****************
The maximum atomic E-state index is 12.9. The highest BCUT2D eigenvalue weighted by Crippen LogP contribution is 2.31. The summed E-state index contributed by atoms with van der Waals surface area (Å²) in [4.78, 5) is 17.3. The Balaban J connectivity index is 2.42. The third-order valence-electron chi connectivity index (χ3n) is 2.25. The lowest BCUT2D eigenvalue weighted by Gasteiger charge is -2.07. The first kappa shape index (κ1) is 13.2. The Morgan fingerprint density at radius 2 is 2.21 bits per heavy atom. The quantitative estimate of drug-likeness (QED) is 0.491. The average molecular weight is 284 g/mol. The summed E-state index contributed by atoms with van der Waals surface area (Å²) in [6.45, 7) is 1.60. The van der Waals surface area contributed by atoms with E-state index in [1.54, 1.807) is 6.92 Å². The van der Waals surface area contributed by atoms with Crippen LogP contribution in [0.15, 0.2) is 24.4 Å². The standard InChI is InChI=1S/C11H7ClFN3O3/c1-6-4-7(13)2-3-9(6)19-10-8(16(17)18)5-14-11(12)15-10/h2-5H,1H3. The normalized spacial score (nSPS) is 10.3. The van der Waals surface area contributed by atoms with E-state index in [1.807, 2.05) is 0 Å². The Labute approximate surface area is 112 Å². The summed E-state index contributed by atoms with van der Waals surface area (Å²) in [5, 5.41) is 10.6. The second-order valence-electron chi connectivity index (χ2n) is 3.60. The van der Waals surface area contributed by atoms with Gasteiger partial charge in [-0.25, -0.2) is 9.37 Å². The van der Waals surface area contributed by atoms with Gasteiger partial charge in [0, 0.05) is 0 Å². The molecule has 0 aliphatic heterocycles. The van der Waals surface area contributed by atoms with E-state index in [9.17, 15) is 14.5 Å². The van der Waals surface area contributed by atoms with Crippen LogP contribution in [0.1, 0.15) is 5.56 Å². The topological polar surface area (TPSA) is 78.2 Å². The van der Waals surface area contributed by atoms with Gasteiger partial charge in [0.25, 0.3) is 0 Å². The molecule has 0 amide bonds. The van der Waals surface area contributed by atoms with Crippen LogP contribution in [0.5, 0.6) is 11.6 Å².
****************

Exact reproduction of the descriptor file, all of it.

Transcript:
The maximum atomic E-state index is 12.9. The highest BCUT2D eigenvalue weighted by Crippen LogP contribution is 2.31. The summed E-state index contributed by atoms with van der Waals surface area (Å²) in [4.78, 5) is 17.3. The Balaban J connectivity index is 2.42. The third-order valence-electron chi connectivity index (χ3n) is 2.25. The lowest BCUT2D eigenvalue weighted by Gasteiger charge is -2.07. The first kappa shape index (κ1) is 13.2. The Morgan fingerprint density at radius 2 is 2.21 bits per heavy atom. The quantitative estimate of drug-likeness (QED) is 0.491. The average molecular weight is 284 g/mol. The summed E-state index contributed by atoms with van der Waals surface area (Å²) in [6.45, 7) is 1.60. The van der Waals surface area contributed by atoms with E-state index in [1.54, 1.807) is 6.92 Å². The van der Waals surface area contributed by atoms with Crippen LogP contribution in [0.15, 0.2) is 24.4 Å². The standard InChI is InChI=1S/C11H7ClFN3O3/c1-6-4-7(13)2-3-9(6)19-10-8(16(17)18)5-14-11(12)15-10/h2-5H,1H3. The normalized spacial score (nSPS) is 10.3. The van der Waals surface area contributed by atoms with E-state index in [1.807, 2.05) is 0 Å². The Labute approximate surface area is 112 Å². The summed E-state index contributed by atoms with van der Waals surface area (Å²) in [5, 5.41) is 10.6. The second-order valence-electron chi connectivity index (χ2n) is 3.60. The van der Waals surface area contributed by atoms with Gasteiger partial charge in [-0.25, -0.2) is 9.37 Å². The van der Waals surface area contributed by atoms with Gasteiger partial charge in [0, 0.05) is 0 Å². The molecule has 0 aliphatic heterocycles. The van der Waals surface area contributed by atoms with E-state index in [9.17, 15) is 14.5 Å². The van der Waals surface area contributed by atoms with Crippen LogP contribution in [0.1, 0.15) is 5.56 Å². The topological polar surface area (TPSA) is 78.2 Å². The van der Waals surface area contributed by atoms with Gasteiger partial charge in [0.25, 0.3) is 0 Å². The molecule has 0 amide bonds. The van der Waals surface area contributed by atoms with Crippen LogP contribution in [0.5, 0.6) is 11.6 Å².